Mayor Endorses Modern Stadium Design

Glass Exterior Wall Would Provide View

Mayor Anthony A. Williams (D) has endorsed a design for the city's new baseball stadium that features glass, stone and steel, in contrast with the red-brick exterior used in many ballparks built recently.

Although no final decision has been made, Williams and several other city officials said they like the design developed by the project's architectural team. The stadium's glass exterior wall would allow fans inside to see the surrounding neighborhood in near Southeast Washington and, for those on the outside, offer glimpses of the game.

Congress Approves D.C. Budget for 2006

Aid for School Choice, Bike Paths Included

Congress approved the District's 2006 budget, including more than $100 million in federal aid that Mayor Anthony A. Williams (D) requested for programs such as expanding school choice, paving bike trails and enhancing security.

Williams and Del. Eleanor Holmes Norton (D-D.C.) called the passage of the budget a victory for home rule, noting that a House-Senate conference committee took out provisions that would have weakened or repealed the city's handgun ban.

Home Buyers Priced Out of D.C. Market

Study Urges Moderate Housing in Upscale Areas

A household with an annual income of $44,926 -- the median income in the District -- could not afford more than 80 percent of the properties for sale in the city last year, according to a new report on soaring home prices.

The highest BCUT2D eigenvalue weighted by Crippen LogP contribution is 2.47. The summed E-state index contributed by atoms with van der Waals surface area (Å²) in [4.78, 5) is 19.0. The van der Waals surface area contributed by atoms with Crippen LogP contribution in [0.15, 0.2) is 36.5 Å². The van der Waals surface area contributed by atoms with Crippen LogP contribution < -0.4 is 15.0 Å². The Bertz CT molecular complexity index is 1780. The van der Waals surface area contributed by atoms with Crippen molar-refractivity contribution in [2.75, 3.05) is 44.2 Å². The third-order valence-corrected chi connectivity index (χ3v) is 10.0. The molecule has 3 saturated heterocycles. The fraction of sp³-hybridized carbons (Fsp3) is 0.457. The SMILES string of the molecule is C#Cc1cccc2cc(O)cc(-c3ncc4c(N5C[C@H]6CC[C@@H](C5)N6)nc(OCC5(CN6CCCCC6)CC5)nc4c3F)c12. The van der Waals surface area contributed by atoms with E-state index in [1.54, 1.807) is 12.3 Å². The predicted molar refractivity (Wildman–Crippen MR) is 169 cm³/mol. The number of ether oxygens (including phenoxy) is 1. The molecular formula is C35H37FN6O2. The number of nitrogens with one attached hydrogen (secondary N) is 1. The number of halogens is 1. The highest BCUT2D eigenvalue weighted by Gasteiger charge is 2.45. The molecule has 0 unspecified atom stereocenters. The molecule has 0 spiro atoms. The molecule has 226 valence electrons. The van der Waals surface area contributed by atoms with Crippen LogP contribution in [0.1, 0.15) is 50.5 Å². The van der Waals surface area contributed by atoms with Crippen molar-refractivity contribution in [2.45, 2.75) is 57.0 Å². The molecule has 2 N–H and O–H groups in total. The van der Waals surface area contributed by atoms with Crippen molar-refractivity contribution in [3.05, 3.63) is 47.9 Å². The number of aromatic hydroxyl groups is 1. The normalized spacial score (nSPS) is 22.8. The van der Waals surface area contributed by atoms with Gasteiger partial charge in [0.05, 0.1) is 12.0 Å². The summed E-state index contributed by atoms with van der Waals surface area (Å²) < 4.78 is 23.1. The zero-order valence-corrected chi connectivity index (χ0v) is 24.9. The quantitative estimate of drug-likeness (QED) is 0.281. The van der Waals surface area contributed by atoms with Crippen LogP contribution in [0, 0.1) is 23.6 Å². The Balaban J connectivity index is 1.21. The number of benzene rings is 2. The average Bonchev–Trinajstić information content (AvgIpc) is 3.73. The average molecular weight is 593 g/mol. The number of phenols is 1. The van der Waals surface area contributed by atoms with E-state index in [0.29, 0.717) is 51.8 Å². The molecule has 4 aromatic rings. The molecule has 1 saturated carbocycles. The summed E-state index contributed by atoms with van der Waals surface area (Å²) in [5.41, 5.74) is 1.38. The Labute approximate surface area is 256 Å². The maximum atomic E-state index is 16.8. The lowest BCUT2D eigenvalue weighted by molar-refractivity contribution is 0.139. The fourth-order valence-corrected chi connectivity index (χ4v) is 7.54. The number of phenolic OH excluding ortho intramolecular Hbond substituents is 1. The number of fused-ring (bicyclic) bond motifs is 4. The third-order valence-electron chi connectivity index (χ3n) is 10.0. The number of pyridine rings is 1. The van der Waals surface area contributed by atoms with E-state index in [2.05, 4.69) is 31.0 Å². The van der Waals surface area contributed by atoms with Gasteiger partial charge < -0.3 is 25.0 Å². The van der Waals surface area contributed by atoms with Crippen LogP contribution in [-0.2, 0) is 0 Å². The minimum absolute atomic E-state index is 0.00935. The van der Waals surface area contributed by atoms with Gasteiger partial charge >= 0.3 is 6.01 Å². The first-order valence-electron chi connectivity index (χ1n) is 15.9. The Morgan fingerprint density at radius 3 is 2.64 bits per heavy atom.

The Urban Institute report said the rise in prices is a warning sign that less-affluent people and racial minorities are being pushed out of the city. Minority purchasers made up 37 percent of D.C. home buyers in 2003, compared with 43 percent in 2000.

The study said city officials need to encourage more moderate-priced housing in wealthier neighborhoods and focus on saving affordable housing in fast-changing neighborhoods where luxury units are going up.

Plan Would Preserve Affordable Housing

Mayor Proposes Redeveloping Blighted Area

Mayor Anthony A. Williams (D) is proposing to spend $558 million to preserve affordable housing in a rapidly gentrifying area 10 blocks north of the U.S. Capitol.

The money, much of which would come from private investors, would pay for the first installment of the mayor's New Communities initiative. Under that plan, blighted housing would be replaced by new townhouses and apartments, and the profits would help subsidize homes for working-class families.

Judge William B. Bryant Dies

First Black Chief of Washington's Federal Court

William B. Bryant, 94, the first black chief judge of Washington's federal court, died at his home in the District. At his funeral, mourners praised him for overcoming racial barriers and scaling the judicial ranks without losing the modesty that defined his character.

"Something vast and noble has passed from among us," said prominent Washington lawyer Vernon E. Jordan Jr., speaking in Dunbarton Chapel at Howard University's law school.

Across the Region

Pollution Restrictions; MetroWest Land Sale

* Maryland Gov. Robert L. Ehrlich Jr. (R) announced tighter rules aimed at reducing the amount of pollution spewing from the smokestacks of the state's six largest coal-fired power plants. The requirements, which take effect next summer, could help Maryland meet most federal air-quality standards well ahead of a 2010 deadline.

* Metro's board of directors agreed to sell land at its Vienna Station for development of a mini-city of homes, offices and stores to be called MetroWest. The $6.5 million sale will transfer 3.75 acres south of the station to Pulte Homes, the developer of MetroWest. The property is a critical link between the Metro station and 56 acres where Pulte is seeking county approval for 13 residential, retail and office towers, including 2,250 homes.

Services at Risk Tara Esler, right, and Negar Adib work with Cailin Meja-Santos, 3, at the Easter Seals Child Development Center, a Medicaid beneficiary that could be hurt if Congress makes cuts.